Trinidad Yami Martínez Workshop
About Yami Martínez Workshop
Yami Martínez Workshop
Next to the Parish Church is an unusual looking house. It’s the only one with this corner balcony. Equally fascinating is that the house is called Casa de los Conspiradores (The Conspirator’s House) from the meetings held here by those supporting the independence movement in 1848.
Nowadays though, it’s the workshop of a famous Cuban artist called Yami Martínez whose works of art centre around coffee makers. The pots essentially represent the repression of women. Similarly, the positions of the coffee makers are also juxtaposed against male postures since men are often seen as macho and aggressive.
In addition, coffee makers shown to be leaning forward demonstrate a shy woman, the back leaning ones are for confident ones, a side leaning one represents a crazy woman whereas the straight or upright coffee maker is symbolic of a balanced woman.
The pots come in all sizes and are made from metal, papier-mâché and clay. Furthermore, the pots are shown to be tried, without arms and faces again highlighting that negative aspect of male culture where the women are so busy at home all day they soon find themselves without any rights or respect from society as a whole.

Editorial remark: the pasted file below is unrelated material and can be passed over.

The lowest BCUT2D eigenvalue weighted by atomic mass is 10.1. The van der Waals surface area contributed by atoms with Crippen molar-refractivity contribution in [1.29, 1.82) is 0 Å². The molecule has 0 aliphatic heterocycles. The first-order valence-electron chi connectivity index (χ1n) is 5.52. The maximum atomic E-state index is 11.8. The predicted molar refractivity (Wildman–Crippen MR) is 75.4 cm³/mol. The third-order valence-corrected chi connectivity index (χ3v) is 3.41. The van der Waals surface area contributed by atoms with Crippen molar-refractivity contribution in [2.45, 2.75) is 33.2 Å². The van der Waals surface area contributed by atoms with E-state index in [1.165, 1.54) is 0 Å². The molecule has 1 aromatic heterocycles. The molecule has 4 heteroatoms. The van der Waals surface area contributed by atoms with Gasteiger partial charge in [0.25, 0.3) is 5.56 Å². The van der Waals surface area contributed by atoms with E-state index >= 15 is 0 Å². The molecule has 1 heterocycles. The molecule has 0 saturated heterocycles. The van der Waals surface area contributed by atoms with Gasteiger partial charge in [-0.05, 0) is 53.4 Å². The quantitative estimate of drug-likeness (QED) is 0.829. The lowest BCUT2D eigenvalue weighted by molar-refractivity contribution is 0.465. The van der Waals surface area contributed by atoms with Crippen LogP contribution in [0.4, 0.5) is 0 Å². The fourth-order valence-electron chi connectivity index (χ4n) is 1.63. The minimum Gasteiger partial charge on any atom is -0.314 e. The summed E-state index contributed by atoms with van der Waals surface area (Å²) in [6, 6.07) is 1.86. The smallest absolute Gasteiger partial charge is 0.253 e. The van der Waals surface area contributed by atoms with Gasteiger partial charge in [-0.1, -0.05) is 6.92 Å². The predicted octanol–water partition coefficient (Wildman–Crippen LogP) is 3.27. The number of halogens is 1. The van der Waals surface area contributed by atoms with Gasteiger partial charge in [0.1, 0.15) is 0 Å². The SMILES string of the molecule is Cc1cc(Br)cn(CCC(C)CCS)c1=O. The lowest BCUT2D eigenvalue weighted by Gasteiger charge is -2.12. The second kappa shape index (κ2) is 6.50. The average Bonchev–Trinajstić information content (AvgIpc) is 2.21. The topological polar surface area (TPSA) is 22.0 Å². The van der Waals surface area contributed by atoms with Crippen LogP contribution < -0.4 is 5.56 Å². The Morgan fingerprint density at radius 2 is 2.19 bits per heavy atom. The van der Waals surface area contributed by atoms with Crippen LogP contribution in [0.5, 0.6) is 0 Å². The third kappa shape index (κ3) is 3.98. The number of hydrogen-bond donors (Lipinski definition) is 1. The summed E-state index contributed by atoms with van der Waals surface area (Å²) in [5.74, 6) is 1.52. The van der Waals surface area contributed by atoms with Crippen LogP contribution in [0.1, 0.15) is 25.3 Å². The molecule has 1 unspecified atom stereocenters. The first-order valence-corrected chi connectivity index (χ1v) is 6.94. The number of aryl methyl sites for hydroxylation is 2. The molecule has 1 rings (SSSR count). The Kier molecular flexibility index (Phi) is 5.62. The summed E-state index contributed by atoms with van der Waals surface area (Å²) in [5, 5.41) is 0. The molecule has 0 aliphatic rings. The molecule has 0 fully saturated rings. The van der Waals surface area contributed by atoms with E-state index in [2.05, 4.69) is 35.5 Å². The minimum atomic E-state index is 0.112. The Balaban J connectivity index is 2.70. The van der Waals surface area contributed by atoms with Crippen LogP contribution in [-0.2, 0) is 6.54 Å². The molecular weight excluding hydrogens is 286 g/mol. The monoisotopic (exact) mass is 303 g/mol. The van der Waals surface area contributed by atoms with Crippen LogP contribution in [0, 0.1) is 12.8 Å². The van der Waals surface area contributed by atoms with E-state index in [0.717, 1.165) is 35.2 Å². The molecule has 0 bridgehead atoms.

Downstairs is the shop but upstairs is the artist’s workshop. Paints, tools and brushes are stacked in the corners while some complete and not so complete works of art occupy the floor space.
Painting is another forte which Yami excels in and is also used as extension to illustrate women’s ambitions. Coffee makers on bicycles have nothing to do with sport but are in fact representative of their freedom. It’s a mode of transport away from the daily chores which women assume as part of their obligations.
Yami’s reputation is widespread in Cuba and her coffee makers can be seen everywhere from cafes to hotels and naturally in homes. Europe is beckoning though as her fame is now being exported further afield to much acclaim.
José Martí, Trinidad de Cuba, Colombia 2003, p30.